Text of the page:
Why is it important for you to insist on leading students who no longer want to be led by you?

I hope you understand my concerns and I that hope you didn’t take any offence to me equally exercising my s15 and s16 rights. Most importantly, I hope you understand how this had more to do with the principles of leadership and what it means to be a leader, than it did about your Christianity. I have no doubt that you are destined for much greatness and this is just the beginning of your leadership career, and this is why I feel so strongly that despite the commotion and abuse that have arisen from this incident, you should not let the opportunity to grow from this experience pass.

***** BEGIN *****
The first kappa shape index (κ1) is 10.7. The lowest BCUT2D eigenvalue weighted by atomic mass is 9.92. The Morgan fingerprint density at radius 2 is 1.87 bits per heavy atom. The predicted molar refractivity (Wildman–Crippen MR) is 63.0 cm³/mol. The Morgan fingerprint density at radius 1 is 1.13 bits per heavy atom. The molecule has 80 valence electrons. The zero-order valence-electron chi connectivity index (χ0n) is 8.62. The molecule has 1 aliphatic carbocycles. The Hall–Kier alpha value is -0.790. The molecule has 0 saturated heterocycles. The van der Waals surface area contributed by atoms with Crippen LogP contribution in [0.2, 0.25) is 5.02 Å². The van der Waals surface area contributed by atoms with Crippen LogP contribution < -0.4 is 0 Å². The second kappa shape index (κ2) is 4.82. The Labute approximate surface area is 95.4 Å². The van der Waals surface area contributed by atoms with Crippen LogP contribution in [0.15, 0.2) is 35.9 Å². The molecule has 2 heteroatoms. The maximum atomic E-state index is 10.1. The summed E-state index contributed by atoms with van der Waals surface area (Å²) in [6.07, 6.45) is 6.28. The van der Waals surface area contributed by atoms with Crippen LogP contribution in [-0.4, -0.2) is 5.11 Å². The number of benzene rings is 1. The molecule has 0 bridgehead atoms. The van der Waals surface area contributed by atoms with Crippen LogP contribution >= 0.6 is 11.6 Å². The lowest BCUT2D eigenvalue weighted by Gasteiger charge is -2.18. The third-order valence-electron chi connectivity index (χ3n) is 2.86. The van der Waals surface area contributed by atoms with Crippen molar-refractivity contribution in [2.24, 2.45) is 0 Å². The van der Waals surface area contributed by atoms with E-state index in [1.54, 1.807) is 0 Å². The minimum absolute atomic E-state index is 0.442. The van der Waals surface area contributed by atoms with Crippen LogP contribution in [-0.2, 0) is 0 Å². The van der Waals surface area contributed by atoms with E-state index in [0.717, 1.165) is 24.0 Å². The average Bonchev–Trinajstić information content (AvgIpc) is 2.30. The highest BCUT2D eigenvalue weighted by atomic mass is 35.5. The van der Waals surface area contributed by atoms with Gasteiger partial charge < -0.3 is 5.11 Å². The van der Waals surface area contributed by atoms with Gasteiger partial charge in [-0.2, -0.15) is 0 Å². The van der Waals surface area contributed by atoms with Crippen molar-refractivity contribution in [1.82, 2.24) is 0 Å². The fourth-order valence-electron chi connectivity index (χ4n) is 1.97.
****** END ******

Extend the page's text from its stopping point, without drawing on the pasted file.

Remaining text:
President Sea

The Audacity of Blackness

I’m first in line at Pick n Pay. Holding only one item.  I’m about to pay when the cashier starts assisting a white woman who was the only person in line behind me who was also holding only one item. I’m offended. So I ask the cashier why she did that.
She replies: Eya akere wena wa utlwisisa…bona ha ba utlisisi (Yes, you understand…they dont.)

That was her honest response. That. That was what a black woman said to me, another black woman, when asked why she thought the white woman deserved better service than a black customer.

Die Stem Must Fall

I remember the first time I learned the Afrikaans part of our national anthem.  I was 8.  I was so excited that I could sing in Afrikaans…